So, for those that have met me will know that I don’t consider myself a founder and I therefore shy away from giving in depth startup advice.
Don’t get me wrong I founded a very successful dot com company which pioneered the Internet and data centre industry. However I did this within the confines of my families public company. I was lucky enough to start my business with top flight legal, financial, marketing, PR and management resources as well as a full board of directors and £1M of capital. For this reason I never felt comfortable claiming to be a founder.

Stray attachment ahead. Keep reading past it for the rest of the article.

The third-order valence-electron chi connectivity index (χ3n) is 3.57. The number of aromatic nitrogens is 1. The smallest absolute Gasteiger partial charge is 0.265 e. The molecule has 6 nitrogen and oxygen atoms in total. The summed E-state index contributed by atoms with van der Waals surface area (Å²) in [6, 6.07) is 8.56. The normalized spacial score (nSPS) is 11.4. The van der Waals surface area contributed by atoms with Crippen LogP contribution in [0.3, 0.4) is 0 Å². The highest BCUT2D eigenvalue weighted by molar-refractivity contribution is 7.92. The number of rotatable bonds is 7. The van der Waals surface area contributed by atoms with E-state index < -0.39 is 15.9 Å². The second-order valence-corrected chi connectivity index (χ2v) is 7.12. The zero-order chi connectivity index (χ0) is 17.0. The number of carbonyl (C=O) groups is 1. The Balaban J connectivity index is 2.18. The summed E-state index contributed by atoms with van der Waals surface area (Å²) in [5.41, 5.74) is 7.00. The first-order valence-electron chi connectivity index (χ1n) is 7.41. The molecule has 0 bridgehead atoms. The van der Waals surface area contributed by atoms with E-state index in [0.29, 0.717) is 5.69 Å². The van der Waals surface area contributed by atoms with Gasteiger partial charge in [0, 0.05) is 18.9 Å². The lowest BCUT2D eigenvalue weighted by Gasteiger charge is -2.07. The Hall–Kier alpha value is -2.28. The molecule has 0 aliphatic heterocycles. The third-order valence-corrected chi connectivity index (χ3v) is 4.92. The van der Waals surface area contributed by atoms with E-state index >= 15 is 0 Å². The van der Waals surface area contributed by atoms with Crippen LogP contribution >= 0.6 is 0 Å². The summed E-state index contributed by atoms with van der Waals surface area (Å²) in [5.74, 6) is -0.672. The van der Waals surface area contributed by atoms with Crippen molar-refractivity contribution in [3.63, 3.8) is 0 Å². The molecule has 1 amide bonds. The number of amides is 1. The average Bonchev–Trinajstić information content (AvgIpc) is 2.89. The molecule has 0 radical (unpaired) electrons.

However, I realised that my startup was not so different to a startup based inside an Incubator. I had some advantages but I also had some disadvantages. I had to compromise to fit in with the needs of the public company as well as paying management fees and providing services at cost to the group. What I got in return was a super accelerated business with sufficient support that allowed me to concentrate on growth instead of micro-management.
I realised, therefore, that I was being too hard on myself and in fact I had gone through the same experiences that most founders have endured albeit at a higher comfort level.
So from today onwards, I am changing my status and henceforth calling myself a founder. I therefore feel confident giving startup advice to founders as a fellow founder.